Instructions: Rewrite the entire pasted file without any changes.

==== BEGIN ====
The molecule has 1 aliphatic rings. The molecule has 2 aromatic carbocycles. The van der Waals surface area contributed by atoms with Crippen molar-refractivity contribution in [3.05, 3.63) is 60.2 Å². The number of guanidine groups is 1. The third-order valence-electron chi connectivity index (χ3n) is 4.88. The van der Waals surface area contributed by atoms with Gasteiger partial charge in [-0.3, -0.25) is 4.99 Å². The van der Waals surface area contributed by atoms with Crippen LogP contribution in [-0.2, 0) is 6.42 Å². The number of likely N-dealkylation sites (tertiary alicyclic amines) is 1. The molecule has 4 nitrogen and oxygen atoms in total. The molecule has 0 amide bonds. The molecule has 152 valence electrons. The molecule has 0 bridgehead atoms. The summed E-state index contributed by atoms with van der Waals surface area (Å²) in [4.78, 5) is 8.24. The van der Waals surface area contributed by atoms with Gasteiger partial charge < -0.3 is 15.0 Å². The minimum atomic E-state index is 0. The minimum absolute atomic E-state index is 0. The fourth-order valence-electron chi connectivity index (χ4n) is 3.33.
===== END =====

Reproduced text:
The molecule has 1 aliphatic rings. The molecule has 2 aromatic carbocycles. The van der Waals surface area contributed by atoms with Crippen molar-refractivity contribution in [3.05, 3.63) is 60.2 Å². The number of guanidine groups is 1. The third-order valence-electron chi connectivity index (χ3n) is 4.88. The van der Waals surface area contributed by atoms with Gasteiger partial charge in [-0.3, -0.25) is 4.99 Å². The van der Waals surface area contributed by atoms with Crippen LogP contribution in [-0.2, 0) is 6.42 Å². The number of likely N-dealkylation sites (tertiary alicyclic amines) is 1. The molecule has 4 nitrogen and oxygen atoms in total. The molecule has 0 amide bonds. The molecule has 152 valence electrons. The molecule has 0 bridgehead atoms. The summed E-state index contributed by atoms with van der Waals surface area (Å²) in [4.78, 5) is 8.24. The van der Waals surface area contributed by atoms with Gasteiger partial charge < -0.3 is 15.0 Å². The minimum atomic E-state index is 0. The minimum absolute atomic E-state index is 0. The fourth-order valence-electron chi connectivity index (χ4n) is 3.33.